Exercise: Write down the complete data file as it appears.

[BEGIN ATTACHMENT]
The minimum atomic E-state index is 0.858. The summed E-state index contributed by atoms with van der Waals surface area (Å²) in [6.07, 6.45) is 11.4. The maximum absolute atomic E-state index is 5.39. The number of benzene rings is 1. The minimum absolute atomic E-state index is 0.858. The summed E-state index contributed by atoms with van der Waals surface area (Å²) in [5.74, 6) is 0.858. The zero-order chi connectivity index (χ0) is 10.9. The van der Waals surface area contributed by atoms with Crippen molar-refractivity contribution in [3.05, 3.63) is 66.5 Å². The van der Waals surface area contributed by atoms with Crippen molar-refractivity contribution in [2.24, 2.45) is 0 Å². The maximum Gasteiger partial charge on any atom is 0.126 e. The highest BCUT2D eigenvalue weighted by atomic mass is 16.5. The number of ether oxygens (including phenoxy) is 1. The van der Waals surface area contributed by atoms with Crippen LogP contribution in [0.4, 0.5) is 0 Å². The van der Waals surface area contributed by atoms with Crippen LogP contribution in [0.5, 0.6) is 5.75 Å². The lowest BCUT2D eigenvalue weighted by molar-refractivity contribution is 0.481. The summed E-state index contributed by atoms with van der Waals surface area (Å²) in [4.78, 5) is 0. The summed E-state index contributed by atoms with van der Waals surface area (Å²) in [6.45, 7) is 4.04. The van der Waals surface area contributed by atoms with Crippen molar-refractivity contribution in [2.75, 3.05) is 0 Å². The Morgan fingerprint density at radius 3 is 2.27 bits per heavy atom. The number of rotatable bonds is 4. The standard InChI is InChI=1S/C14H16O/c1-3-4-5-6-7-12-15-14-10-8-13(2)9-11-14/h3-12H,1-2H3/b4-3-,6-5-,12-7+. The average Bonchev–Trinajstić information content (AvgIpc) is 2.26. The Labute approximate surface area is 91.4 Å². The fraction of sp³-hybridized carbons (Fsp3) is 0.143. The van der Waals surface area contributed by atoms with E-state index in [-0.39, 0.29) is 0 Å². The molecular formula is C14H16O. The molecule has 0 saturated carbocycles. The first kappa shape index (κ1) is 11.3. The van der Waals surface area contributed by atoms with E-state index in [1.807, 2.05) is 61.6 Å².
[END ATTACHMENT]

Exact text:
The minimum atomic E-state index is 0.858. The summed E-state index contributed by atoms with van der Waals surface area (Å²) in [6.07, 6.45) is 11.4. The maximum absolute atomic E-state index is 5.39. The number of benzene rings is 1. The minimum absolute atomic E-state index is 0.858. The summed E-state index contributed by atoms with van der Waals surface area (Å²) in [5.74, 6) is 0.858. The zero-order chi connectivity index (χ0) is 10.9. The van der Waals surface area contributed by atoms with Crippen molar-refractivity contribution in [3.05, 3.63) is 66.5 Å². The van der Waals surface area contributed by atoms with Crippen molar-refractivity contribution in [2.24, 2.45) is 0 Å². The maximum Gasteiger partial charge on any atom is 0.126 e. The highest BCUT2D eigenvalue weighted by atomic mass is 16.5. The number of ether oxygens (including phenoxy) is 1. The van der Waals surface area contributed by atoms with Crippen LogP contribution in [0.4, 0.5) is 0 Å². The van der Waals surface area contributed by atoms with Crippen LogP contribution in [0.5, 0.6) is 5.75 Å². The lowest BCUT2D eigenvalue weighted by molar-refractivity contribution is 0.481. The summed E-state index contributed by atoms with van der Waals surface area (Å²) in [4.78, 5) is 0. The summed E-state index contributed by atoms with van der Waals surface area (Å²) in [6.45, 7) is 4.04. The van der Waals surface area contributed by atoms with Crippen molar-refractivity contribution in [2.75, 3.05) is 0 Å². The Morgan fingerprint density at radius 3 is 2.27 bits per heavy atom. The number of rotatable bonds is 4. The standard InChI is InChI=1S/C14H16O/c1-3-4-5-6-7-12-15-14-10-8-13(2)9-11-14/h3-12H,1-2H3/b4-3-,6-5-,12-7+. The average Bonchev–Trinajstić information content (AvgIpc) is 2.26. The Labute approximate surface area is 91.4 Å². The fraction of sp³-hybridized carbons (Fsp3) is 0.143. The van der Waals surface area contributed by atoms with E-state index in [-0.39, 0.29) is 0 Å². The molecular formula is C14H16O. The molecule has 0 saturated carbocycles. The first kappa shape index (κ1) is 11.3. The van der Waals surface area contributed by atoms with E-state index in [1.807, 2.05) is 61.6 Å².